2004 July 09 Friday
Visa Policy, Research Controls Seen As Counterproductive

Cornell University physicist Robert C. Richardson, who won a Nobel Prize for his work on low temperature helium, tells the New York Times that restrictions on the movement and work of foreign scientists and restrictions on the handling of dangerous pathogens and compounds are undermining American science.

A. Let me give you an interesting example from Cornell. The Patriot Act, which was passed after 9/11, has a section in it to control who can work on "select agents," pathogens that might be developed as bioweapons. At Cornell, we had something like 76 faculty members who had projects on lethal pathogens and something like 38 working specifically on select agents. There were stringent regulations for control of the pathogens - certain categories of foreign nationals who were not allowed to handle them, be in a room with them or even be aware of research results. So what is the situation now? We went from 38 people who could work on select agents to 2. We've got a lot less people working on interventions to vaccinate the public against smallpox, West Nile virus, anthrax and any of 30 other scourges.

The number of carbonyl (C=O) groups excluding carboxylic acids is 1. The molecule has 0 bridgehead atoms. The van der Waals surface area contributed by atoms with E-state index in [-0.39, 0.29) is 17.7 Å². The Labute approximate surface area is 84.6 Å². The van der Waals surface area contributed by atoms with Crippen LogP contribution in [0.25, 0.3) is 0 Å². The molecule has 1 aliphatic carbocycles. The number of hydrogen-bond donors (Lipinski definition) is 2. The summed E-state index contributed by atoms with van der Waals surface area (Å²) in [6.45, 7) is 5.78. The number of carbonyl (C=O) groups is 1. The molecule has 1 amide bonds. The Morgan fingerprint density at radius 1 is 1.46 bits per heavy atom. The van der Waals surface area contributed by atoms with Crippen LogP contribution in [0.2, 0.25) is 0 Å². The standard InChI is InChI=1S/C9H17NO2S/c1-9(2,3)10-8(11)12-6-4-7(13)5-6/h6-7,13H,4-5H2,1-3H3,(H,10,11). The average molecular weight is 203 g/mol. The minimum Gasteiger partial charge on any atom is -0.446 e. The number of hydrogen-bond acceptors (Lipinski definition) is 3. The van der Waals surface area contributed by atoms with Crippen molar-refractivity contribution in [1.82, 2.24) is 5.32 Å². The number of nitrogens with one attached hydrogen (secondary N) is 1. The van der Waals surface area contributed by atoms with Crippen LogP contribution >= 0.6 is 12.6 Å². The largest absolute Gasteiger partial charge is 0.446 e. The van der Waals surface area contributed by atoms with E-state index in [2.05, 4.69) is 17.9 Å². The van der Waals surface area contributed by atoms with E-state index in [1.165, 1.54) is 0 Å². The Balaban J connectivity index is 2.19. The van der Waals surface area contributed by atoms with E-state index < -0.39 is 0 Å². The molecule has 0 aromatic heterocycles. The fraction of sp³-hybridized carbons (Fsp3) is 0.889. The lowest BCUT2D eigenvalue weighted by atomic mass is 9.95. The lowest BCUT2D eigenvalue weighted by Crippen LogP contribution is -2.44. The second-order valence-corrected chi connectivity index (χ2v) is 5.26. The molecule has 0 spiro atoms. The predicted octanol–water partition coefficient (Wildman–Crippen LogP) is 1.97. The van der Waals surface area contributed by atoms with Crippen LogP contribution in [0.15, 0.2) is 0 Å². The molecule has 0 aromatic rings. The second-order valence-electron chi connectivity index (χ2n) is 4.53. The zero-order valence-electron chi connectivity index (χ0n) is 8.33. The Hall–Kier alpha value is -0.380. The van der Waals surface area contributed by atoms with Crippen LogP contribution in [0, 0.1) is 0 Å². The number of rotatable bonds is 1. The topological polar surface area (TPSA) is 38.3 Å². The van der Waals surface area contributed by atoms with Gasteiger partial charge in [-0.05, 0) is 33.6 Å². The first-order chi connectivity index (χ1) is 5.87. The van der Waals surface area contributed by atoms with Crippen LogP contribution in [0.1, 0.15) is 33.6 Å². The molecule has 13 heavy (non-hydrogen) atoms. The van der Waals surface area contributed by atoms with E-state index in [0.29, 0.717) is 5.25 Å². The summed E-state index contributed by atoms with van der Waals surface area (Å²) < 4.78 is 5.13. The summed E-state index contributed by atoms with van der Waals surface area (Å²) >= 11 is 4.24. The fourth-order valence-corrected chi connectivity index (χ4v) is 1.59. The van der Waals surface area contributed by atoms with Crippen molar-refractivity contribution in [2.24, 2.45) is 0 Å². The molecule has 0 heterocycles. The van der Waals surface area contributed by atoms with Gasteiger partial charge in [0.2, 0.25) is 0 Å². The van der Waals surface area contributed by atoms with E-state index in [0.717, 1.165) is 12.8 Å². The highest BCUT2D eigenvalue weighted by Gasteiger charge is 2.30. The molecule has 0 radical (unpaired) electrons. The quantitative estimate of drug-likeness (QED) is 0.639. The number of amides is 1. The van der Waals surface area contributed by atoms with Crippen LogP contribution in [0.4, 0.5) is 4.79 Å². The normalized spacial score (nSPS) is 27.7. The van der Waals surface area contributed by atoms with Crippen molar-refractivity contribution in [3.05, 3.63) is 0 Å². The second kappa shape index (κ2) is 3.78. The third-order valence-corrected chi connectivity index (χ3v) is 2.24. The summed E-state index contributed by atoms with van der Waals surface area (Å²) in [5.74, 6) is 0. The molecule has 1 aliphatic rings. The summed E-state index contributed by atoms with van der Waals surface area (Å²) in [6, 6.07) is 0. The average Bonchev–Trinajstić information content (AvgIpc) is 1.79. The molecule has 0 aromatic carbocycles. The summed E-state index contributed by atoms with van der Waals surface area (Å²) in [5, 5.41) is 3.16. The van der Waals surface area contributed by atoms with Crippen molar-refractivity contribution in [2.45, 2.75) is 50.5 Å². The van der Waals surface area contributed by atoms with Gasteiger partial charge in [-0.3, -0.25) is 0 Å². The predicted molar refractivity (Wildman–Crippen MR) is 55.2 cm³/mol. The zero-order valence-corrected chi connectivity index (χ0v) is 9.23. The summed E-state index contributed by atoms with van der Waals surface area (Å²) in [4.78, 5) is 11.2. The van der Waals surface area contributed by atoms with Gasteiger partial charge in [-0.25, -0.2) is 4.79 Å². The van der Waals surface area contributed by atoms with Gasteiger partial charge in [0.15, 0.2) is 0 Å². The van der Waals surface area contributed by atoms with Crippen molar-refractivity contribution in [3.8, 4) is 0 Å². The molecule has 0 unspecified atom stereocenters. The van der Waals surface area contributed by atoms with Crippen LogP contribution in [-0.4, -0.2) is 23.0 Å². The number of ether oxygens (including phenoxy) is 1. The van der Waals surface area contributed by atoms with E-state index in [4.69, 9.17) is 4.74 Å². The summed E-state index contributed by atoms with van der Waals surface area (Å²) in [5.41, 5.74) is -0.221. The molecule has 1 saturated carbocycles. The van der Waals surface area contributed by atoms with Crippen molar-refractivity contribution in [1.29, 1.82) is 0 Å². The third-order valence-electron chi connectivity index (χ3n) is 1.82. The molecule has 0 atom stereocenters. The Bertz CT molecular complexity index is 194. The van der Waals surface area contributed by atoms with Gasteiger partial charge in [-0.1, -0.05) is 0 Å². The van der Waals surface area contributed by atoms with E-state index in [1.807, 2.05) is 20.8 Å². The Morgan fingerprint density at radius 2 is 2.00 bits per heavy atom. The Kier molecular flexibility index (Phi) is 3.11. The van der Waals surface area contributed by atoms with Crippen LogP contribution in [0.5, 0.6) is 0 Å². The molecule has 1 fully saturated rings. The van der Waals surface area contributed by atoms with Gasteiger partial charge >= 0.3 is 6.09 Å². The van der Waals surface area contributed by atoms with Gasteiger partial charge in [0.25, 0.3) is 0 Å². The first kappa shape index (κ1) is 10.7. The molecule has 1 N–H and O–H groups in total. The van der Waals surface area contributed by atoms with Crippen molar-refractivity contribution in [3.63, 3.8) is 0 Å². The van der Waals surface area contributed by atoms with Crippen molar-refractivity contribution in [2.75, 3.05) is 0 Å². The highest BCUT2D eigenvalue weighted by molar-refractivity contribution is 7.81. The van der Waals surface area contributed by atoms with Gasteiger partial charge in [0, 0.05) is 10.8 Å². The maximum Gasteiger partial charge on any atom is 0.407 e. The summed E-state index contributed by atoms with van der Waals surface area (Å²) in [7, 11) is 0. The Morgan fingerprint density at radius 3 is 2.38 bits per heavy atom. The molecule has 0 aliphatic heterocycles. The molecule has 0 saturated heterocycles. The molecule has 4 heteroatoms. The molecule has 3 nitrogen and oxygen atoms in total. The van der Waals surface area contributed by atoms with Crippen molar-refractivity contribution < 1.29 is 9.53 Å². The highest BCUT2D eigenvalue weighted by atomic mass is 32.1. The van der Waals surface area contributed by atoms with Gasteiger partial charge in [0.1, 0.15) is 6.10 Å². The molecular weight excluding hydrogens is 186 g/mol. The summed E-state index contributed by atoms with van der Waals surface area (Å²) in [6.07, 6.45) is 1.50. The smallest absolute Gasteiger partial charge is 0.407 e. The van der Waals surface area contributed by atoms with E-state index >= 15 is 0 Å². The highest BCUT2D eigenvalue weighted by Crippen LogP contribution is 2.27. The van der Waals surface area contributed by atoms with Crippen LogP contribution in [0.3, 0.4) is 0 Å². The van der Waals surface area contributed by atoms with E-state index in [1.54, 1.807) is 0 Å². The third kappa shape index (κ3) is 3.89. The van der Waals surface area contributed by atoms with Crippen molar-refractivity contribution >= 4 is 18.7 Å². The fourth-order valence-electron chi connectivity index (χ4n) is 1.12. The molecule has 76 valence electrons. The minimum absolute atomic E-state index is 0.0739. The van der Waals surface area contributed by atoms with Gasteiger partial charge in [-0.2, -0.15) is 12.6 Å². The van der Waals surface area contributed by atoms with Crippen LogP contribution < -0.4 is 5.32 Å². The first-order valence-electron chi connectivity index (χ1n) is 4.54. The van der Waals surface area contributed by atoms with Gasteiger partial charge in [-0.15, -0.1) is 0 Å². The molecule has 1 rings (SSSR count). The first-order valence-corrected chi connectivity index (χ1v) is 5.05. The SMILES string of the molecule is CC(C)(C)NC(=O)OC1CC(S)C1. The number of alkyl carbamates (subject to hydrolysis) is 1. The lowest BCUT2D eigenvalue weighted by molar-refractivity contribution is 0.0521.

He doesn't break out the relative importance of the various causes of the reduction of the number of people working on vaccines and other work related to pathogens. But paperwork, need for higher security in the storage of pathogens, higher security on the labs, and the presence of foreign nationals as students, post-docs, and faculty all are probably playing roles. Even if a faculty member is an American how can he work on some pathogen if half his grad students are foreign?

There is a lot more research money available specifically targetted at developing bioweapons threats. So the total amount of work in the whole country may not have gone up even as it has cgone down in elite research universities that have a large foreign element to their student bodies. But it useful to have more information to try to figure out the net effect of the restrictions and the increases in money are having on biodefense research.

More generally, is the US being substantially harmed either in the rate of advance of science or in the technological prowess of industry by the increased difficulties faced by scientists and engineers who want to come to the United States for meetings or work? I think the visa granting process would be greatly helped if recognition was made of the obvious fact that the most credentialed and accomplished scientists and engineers have a much much lower probability of being terrorists than some Middle Eastern kid who has a less impressive education.